Right now, women’s anger is hanging heavy in the air. We witnessed it weave through cities as women marched in protest against the presidency of Donald Trump (even if the marches did feel like the “world’s largest women’s bathroom line”, as Noreen Malone of the New York Times’ magazine memorably put it). The #MeToo movement, originated by Tarana Burke, was amplified last October, thanks to some high-profile women setting workplaces and allegations alight. Beyoncé appeared swinging a baseball bat. The Good Fight celebrated angry women as smart and fierce, not shrill and hysterical. Twenty-eighteen is the Year of the Woman (again), as more women than ever run for office in the US. In the first hour of the Senate confirmation hearings of pro-life Supreme Court nominee Brett Kavanaugh, on Tuesday, women protestors yelled as they were forcibly removed (which, inevitably, one male senator described as “hysteria”).
Have we truly, finally, had enough?
“Revolution is not a one-time event,” wrote Audre Lorde. Women have been angry for, well, ever since men have been around. Think of Boudica or Joan of Arc or Ching Shih, a Chinese sex worker turned pirate lord commanding 40,000 outlaws (under her rule, rape was punishable by death). Think of the Suffragettes, the second-wavers, the Black Lives Matter founders and one of my personal favourite Angry Women, Alanis Morissette.
As I turned 10, Alanis’s rage, guitars and wild, long, loose hair seemed as untamable to me as she was. On Right Through You she sings: “You took me for a joke/ You took me for child / you took a long hard look at my arse and then you played golf for a while”. Alanis taught me that to be a woman is to be angry.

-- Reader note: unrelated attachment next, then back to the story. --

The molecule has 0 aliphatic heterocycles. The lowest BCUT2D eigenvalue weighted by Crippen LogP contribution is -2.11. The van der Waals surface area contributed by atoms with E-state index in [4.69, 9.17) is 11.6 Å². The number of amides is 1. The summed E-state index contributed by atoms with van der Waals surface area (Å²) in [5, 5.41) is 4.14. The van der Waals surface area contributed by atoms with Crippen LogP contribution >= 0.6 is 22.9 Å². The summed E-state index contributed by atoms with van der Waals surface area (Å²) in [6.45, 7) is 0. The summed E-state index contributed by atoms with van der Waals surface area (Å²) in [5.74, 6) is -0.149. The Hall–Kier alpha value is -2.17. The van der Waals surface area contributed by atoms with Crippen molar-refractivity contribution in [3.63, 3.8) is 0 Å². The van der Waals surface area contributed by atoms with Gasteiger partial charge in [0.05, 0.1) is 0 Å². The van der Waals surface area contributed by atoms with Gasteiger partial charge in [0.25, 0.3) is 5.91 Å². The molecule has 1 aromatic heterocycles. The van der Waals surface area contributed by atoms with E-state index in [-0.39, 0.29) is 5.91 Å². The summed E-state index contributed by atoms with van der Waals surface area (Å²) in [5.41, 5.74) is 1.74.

But for as long as women have been angry, they have been ostracised, punished and belittled. Socialised to swallow their anger, mask it behind smiles and politeness, do whatever they can to hide the tumour growing ever larger under their skin, pulsating with every headline or interaction or injustice.
Because, as woman, anger is everything we’re not meant to be: challenging, opinionated, difficult, loud, the cause of another’s discomfort or a voice that says they are wrong. A woman’s anger is the realisation that she lives in a world of profound injustice; to acknowledge and respect that would be to admit the crimes.
Despite my early education from Alanis, I soon learned that anger was actually off limits outside the safety of the three-minute album track. On dates, men shied away from the heated ideas I’d express over politics. When I started writing, an editor repeatedly told me to “take the anger out”. And, despite what I could feel in my bones, in a professional setting, especially, my anger would simply melt into tears whenever I even got close to speaking anger to power. Instead, my mouth froze and the rage morphed into tears trickling down my hot cheeks, all feminine and acceptable.
American feminist, writer and activist Soraya Chemaly told me over Skype that she literally bit a hole in her tongue holding in her anger: “It was a habit and I wasn’t thinking about what it meant. I would have said, ‘Me? I’m not angry!’ But then I started to write. And what came out of my fingers, which couldn’t come out of my mouth, was infused with rage. I obviously felt that I couldn’t say things verbally. The inhibition is so strong. I grew up Catholic, [as did Alanis] being a good kind person, being a good girl. I can’t tell you how many times I heard the expression ‘lower your voice’. So when I write I have none of those inhibitions and it’s a gift.” Now, Chemaly’s ability to channel her anger is both her “gift” and her subject. Her new book, Rage Becomes Her: The Power of Women’s Anger, is packed full of reasons why women might be so angry, including the usual suspects of violence and sexual violence; discrimination; the “drip drip drip” of inequality; the burden of care; the burden of intersectional oppression and how we are socialised to avoid anger like the plague from before we can even walk. Chemaly warns what can happen if we repress this anger, in part illustrating this through her own family.